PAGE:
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Chapter 3

Convective Mass Transfer

3.1 Introduction

The mass transfer coefficient for the transport of species A between two locations within a fluid may be defined from the following relations:

(Gases):

(Liquids):

N A = k c (c A1 c A2 ) = k G (p A1 p A2 ) = k y (y A1 y A2 )

N A = k c (c A1 c A2 ) = k L (c A1 c A2 ) = k x (x A1 x A2 )

In these equations, N A is the molar flux of species A and the mass transfer coefficient k has different subscript and different units depending on the units of the driving force used in the expression. Since many mass operations involve the transfer of material between two contacting phases, different subscript for the mass transfer coefficient is also used to distinguish between the phases.

The mass transfer coefficients might be obtained from the correlations given in chapter 8 where the Prandtl number (Pr = ν/α) is replaced by Schmidt number (Sc = ν/D AB ) and the Nusselt number (Nu = hL/k) is replaced by Sherwood number (Sh = k c L/D AB ). Table 3.1-1 lists some correlations to determine the mass transfer coefficient for external forced convection flow. The expressions for the flat plate are obtained from the solutions of the boundary layer equations. The other formulas are experimental correlations.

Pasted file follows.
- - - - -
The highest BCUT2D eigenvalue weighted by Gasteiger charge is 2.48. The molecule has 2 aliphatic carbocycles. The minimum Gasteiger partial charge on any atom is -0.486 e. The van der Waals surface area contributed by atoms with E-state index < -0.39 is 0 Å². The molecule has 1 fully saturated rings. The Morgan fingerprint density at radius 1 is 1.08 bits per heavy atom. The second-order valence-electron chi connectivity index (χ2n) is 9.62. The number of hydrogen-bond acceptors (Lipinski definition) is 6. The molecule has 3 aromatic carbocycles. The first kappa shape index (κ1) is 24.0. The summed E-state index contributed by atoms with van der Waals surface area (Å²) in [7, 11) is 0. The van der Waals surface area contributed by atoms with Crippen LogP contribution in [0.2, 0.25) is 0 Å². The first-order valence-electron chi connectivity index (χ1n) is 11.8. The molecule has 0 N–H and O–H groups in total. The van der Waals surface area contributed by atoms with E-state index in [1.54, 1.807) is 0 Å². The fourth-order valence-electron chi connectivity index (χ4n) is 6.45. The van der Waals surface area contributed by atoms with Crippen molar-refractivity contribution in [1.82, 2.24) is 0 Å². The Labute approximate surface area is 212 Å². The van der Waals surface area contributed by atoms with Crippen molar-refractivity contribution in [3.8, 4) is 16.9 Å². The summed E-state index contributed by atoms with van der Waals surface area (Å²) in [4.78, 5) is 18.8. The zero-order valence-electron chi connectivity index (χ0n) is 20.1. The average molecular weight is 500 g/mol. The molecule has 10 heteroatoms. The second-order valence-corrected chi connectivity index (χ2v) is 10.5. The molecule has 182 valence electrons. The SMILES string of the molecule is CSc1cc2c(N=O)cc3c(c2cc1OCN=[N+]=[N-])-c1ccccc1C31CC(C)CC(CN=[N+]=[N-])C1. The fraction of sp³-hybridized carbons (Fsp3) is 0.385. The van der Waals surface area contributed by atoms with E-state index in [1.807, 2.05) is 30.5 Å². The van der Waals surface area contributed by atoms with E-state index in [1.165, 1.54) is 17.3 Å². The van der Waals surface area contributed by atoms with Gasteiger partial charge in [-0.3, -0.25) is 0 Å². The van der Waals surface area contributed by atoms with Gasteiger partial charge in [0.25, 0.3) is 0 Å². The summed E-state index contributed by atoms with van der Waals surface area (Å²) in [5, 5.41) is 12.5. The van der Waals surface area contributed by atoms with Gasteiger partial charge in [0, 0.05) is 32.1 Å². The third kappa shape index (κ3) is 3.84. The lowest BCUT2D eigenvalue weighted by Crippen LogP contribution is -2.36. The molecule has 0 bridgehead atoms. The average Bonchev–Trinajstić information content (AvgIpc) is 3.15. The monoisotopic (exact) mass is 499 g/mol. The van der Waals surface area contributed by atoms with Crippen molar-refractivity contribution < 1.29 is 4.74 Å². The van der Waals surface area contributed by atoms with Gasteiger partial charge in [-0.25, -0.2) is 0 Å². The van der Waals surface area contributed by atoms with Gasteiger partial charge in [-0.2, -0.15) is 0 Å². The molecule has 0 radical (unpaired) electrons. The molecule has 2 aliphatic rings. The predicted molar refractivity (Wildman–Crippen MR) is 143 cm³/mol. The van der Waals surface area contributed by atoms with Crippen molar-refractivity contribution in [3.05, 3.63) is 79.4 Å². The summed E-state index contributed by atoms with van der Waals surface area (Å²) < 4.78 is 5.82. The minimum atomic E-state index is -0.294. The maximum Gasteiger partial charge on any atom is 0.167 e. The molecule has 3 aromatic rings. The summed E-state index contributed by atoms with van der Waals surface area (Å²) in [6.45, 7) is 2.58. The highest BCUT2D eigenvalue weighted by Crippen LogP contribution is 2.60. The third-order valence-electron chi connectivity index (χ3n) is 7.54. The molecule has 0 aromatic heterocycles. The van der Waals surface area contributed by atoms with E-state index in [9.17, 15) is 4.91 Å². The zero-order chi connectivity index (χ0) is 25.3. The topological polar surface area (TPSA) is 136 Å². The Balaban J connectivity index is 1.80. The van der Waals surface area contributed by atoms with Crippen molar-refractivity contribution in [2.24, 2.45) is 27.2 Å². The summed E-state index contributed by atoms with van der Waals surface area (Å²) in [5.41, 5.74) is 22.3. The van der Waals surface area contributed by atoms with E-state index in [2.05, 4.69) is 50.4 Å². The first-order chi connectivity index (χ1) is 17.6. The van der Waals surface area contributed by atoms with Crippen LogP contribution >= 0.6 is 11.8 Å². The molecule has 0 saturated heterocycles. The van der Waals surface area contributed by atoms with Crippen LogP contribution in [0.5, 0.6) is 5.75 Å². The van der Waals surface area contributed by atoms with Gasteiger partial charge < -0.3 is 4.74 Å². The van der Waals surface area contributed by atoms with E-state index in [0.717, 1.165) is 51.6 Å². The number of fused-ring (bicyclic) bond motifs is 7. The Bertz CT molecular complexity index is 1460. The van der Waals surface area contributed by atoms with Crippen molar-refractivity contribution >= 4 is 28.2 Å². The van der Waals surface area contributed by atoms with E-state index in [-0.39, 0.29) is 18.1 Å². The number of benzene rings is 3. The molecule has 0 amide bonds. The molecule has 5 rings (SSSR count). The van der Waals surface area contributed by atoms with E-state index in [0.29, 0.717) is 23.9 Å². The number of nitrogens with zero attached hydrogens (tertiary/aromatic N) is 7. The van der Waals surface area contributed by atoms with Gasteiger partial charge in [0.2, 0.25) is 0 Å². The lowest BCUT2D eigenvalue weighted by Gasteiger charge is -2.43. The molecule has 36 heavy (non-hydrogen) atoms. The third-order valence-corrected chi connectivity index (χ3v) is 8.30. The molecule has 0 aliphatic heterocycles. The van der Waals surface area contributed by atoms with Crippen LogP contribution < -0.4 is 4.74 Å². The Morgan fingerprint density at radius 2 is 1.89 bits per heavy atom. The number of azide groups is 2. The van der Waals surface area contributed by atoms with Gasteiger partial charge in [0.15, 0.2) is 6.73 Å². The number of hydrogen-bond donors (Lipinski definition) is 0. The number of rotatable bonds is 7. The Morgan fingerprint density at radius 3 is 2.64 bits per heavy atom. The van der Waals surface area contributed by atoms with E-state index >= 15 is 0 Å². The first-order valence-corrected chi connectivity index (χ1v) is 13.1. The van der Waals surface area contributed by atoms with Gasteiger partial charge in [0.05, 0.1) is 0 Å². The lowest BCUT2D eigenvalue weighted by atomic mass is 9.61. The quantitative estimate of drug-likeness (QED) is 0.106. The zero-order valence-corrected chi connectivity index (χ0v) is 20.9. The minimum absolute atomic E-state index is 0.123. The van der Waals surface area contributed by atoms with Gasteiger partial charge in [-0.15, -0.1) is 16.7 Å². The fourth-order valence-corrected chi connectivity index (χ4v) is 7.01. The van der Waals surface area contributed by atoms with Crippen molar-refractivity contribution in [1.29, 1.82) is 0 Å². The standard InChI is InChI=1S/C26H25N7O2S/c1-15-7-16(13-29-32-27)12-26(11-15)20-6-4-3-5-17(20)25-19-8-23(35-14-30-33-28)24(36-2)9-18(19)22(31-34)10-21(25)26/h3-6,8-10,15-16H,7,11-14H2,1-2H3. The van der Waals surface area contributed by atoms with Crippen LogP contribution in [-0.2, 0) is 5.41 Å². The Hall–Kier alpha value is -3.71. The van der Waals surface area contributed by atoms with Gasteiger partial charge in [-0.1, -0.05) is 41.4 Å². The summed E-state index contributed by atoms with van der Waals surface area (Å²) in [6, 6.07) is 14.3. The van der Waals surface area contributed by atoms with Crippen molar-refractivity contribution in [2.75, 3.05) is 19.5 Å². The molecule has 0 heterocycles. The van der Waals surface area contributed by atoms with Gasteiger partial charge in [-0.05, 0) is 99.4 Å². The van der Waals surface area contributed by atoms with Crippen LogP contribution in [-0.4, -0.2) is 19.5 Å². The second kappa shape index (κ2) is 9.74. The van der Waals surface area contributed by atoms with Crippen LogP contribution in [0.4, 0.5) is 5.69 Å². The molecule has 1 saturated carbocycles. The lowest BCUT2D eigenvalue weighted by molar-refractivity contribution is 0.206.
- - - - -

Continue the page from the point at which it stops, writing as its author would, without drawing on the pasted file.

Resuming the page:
--------- Table 3.1-1 Mass transfer coefficients for external forced convection flow. -------

Correlations

Geometry

Conditions

Sh x = 0.332Re x 1/2 Sc 1/3

Flat plate

Laminar, local, T f , 0.6 Sc 50

Sh

x

= 0.664Re x 1/2 Sc 1/3

Flat plate

Laminar, average, T f , 0.6 Sc 50

Sh x = 0.0296Re x 4/5 Sc 1/3

Flat plate

Turbulent, local, T f , Re x 10 8

 

0.6

Sc

50

Sh

x

= (0.037Re x 4/5 871) Sc 1/3

Flat plate

Mixed, average, T f , Re x,c = 5 10 5

 

Re x

10 8 , 0.6

Sc

50

Sh

D

= 0.3 + [0.62 Re D 1/2 Sc 1/3 [1 + (0.4/Sc) 2/3 ] -1/4 ] [1 + (Re D /282,000) 5/8 ] 4/5

Cylinder

Average, T f , Re D Sc > 0.2 Cross flow

Sh

D

= 2 + (0.4Re D 1/2 + 0.06Re D 2/3 )Sc 0.4

Sphere

(

/

s ) 1/4

Average, T , 3.5 < Re D < 7.6 10 4 0.71 < Sc < 380, 1.0 < ( / s ) < 3.2

These correlations are valid for equimolar mass transfer or low mass transfer rate where the mole fraction of species A is less than about 0.05. For higher mass transfer rate the coefficients might be corrected by the log mean concentration difference. Instead of using k c one should use k c /(1 − y A ) lm where

3-1

(1 − y A ) lm =

(1

y

A

1

)

(1

y

A

2

)

ln

1  

1

y

A

1

y

A

2

Example 3.1-1 ------------------------------------------------------------------------------ Air at 32 o C is humidified by flowing over a 1.2-m-long container filled with water. The interfacial temperature is 20 o C. If the initial humidity of the air is 25% and its velocity is 0.15 m/s, calculate (a) the convective mass transfer coefficient, and (b) the amount of water evaporated per unit width of the container.

(Ref. Fundamentals of Heat Transfer by Incropera and DeWitt, Wiley, 5 th Edition, 2002)

Solution ----------------------------------------------------------------------------------------------

The film temperature is T f = (32 + 20)/2 = 26 o C

Air at 26 o C: ν = 1.51×10 -5 m 2 /s, D AB = 2.77×10 -5 m 2 /s.

Water vapor pressure: p A sat (20 o C) = 0.02308 atm, p A sat (32 o C) = 0.04696 atm.

Partial pressure of water vapor at the air-water interface is p As = p A sat (20 o C) = 0.02308 atm. Mole fraction of water vapor at this location is y As = 0.02308.